Strengths and limitations

This review involved a thorough detailed search, which identified 73 papers, from 29 countries for inclusion. The size of the review allowed for diverse CMOs to be explored and understood. However, one paper from Small Island Developing States (SIDS) and five from the Latin American region were included in the review. Most papers included in the study were from the African and Asian LMICs. Due to this, it is unreasonable to generalise the findings to all contexts, we would need to include papers from a wider range of contexts and varied locations. This is an important factor to consider as SIDS and Latin America have different priorities and challenges for water and sanitation in comparison to Asian and African countries. Research should be conducted within SIDS and Latin America to further refine the CMO configurations identified in this review and to develop further CMO configurations, which can be used to explain multiple outcomes around water and sanitation interventions in these settings, as the literature has tended to only look at one or the other.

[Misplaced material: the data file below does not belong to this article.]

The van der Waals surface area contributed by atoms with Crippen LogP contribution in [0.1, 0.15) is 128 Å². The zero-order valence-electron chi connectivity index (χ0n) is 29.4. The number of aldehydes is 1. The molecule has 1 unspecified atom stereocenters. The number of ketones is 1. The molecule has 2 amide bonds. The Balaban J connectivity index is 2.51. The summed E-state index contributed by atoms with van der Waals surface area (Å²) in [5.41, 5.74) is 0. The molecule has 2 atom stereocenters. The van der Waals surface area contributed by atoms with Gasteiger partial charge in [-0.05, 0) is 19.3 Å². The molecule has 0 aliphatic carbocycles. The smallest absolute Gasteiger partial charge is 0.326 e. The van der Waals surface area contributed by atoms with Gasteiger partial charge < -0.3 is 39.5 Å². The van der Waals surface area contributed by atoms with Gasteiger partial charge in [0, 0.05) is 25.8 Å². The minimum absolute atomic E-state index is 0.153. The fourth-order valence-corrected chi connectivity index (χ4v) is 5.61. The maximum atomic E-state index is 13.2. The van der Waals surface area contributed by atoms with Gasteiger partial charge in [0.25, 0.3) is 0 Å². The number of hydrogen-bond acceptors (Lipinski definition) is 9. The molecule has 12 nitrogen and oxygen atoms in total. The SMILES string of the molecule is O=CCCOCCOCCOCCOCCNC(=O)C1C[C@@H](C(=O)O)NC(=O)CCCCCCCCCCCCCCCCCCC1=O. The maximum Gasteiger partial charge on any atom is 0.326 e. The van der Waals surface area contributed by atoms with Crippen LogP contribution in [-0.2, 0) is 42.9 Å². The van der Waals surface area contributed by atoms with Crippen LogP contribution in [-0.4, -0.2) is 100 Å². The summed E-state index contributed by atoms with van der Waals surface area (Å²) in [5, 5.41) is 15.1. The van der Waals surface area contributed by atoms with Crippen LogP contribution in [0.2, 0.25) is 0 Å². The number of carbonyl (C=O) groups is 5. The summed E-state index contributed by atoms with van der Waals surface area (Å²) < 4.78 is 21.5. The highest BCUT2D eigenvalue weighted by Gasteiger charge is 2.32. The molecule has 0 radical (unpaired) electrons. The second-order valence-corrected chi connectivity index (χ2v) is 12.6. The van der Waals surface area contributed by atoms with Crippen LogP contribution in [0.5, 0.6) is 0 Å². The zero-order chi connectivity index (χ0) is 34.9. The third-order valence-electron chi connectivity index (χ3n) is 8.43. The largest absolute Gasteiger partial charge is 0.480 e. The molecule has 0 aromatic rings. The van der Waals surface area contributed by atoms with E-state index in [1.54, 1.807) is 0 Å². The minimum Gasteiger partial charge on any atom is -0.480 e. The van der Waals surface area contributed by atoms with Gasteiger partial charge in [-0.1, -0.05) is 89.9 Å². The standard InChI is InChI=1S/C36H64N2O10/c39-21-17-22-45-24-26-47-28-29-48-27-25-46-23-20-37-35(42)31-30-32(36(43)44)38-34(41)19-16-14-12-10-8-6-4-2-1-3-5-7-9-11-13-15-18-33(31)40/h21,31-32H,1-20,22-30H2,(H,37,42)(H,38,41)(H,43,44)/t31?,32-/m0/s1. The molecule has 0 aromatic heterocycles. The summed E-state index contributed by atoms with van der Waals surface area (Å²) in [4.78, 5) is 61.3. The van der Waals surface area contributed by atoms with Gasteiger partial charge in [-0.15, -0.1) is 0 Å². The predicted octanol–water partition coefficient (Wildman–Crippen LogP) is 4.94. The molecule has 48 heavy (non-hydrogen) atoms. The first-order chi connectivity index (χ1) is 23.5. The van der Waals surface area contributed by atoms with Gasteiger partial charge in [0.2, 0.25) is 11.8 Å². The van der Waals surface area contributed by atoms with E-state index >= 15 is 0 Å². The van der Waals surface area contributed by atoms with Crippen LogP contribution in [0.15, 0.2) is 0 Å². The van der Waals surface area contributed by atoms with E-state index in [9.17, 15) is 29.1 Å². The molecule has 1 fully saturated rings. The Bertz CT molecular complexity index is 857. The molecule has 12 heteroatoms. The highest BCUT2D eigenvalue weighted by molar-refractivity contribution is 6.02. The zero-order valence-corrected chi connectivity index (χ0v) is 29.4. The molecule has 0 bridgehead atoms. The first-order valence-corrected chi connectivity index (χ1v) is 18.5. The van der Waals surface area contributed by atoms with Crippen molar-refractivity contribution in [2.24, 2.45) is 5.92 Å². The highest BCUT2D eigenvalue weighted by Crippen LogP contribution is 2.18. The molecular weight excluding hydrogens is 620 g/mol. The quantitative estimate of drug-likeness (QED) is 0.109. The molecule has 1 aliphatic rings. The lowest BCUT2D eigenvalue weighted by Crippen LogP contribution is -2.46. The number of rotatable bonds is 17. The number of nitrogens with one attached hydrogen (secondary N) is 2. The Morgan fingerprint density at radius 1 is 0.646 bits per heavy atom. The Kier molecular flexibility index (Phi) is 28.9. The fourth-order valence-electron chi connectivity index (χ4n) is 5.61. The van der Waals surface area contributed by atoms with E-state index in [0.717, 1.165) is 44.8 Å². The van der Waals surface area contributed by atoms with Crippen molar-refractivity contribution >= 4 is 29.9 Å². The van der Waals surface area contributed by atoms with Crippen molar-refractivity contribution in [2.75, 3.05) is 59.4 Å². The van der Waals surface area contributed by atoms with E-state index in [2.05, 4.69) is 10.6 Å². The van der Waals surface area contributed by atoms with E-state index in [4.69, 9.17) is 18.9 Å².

The papers selected for this review were limited to those available in English, peer-reviewed and available online through a database search. We also only looked at published articles and did not include grey literature such as NGO and government reports. Given the ten-year limit in the search strategy, we may have missed work looking at these issues in 1990s and early 2000s after the Water Decade and the start of the Millennium Development Goal (MDG) period.127 As only papers published in English were included, we may have missed experiences of francophone and lusophone Africa or Latin America. However, it is worth noting that these sets of omissions are consistent with the realist approach to evidence synthesis. The goal is to identify, if tentatively, CMO configurations, which may subsequently be enriched through primary research or further reviews. In addition, also consistent with the realist approach to evidence synthesis,32 33 no formal quality appraisal was conducted on the papers included in this study.